Place one outside of each sleeping area in your home (in the immediate vicinity of bedrooms)

Regularly test your detectors (once a month) to make sure they work

Replace batteries in detectors each fall

IMPORTANT: Always install your detector following the manufacturer’s instructions so that it will work properly.

Learn to Operate Appliances Safely

NEVER run a generator in your home or garage. Keep the generator outside, and away from windows, doors, and vents while its running. Opening windows and doors for ventilation will not prevent carbon monoxide build up.

NEVER install fuel burning appliances in your home without proper knowledge, skills, or tools.

NEVER operate an unvented gas burning appliance in a room where you are sleeping.

General Prevention Tips

NEVER leave a car running in a garage even with the garage door open.

NEVER burn charcoal in homes, tents, vehicles, or garages.

NEVER put foil on bottom of a gas oven; it interferes with combustion.

You don’t want to solely rely on the detector to identify carbon monoxide. Prepare, update, and maintain your home and appliances BEFORE there is a problem.

WAYS TO SAFELY HEAT OR POWER YOUR HOME

DO NOT burn anything larger than candles in your home without proper ventilation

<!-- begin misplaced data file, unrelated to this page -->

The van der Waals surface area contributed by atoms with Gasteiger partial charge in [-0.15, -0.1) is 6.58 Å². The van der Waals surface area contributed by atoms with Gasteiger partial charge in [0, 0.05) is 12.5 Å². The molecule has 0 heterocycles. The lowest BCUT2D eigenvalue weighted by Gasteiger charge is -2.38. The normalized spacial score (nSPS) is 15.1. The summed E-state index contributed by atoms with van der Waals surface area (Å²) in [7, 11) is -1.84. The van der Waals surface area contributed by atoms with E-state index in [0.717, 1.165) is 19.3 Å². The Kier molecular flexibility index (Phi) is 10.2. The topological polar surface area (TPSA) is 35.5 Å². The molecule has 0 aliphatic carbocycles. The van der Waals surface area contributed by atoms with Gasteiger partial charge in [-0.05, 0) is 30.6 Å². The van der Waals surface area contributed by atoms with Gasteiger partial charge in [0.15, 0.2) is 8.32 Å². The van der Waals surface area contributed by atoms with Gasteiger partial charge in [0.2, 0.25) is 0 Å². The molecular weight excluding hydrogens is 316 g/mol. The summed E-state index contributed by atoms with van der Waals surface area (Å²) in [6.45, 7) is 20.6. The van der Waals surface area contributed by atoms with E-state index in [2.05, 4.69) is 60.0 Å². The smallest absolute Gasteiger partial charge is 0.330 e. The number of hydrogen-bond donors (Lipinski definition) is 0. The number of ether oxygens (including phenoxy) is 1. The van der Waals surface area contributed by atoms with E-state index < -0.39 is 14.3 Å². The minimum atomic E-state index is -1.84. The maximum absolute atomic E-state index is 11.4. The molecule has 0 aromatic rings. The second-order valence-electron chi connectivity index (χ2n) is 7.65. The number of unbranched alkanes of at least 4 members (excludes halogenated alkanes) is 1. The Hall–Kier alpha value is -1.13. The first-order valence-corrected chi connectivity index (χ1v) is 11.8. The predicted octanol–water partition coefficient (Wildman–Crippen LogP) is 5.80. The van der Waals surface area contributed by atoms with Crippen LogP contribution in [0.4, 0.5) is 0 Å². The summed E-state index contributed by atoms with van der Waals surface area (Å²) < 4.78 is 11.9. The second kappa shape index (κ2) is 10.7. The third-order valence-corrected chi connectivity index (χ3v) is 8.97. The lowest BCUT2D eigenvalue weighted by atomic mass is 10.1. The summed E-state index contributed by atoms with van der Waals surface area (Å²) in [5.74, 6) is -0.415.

Vent all heaters that run on a fuel source such as natural gas, kerosene, butane, or oil (this does not apply to electric heaters)

DO NOT use your oven or your stove to heat your home. Doing so can create fires and allow toxic fumes to enter your home

Purchase an Indoor Safe Heater with an oxygen depletion sensor and an accidental tip-off shut off feature (this will protect against CO buildup and fires). Check out our Mr. Heater line of indoor safe heaters that follow these regulations. 

Now that you know some ways to protect yourself and your family from carbon monoxide poisoning, remember these preventative measures as you winterize your home.  And while you’re at it . . .  check out our blog post, “How to Winterize your Home” to pick up more winter safety tips.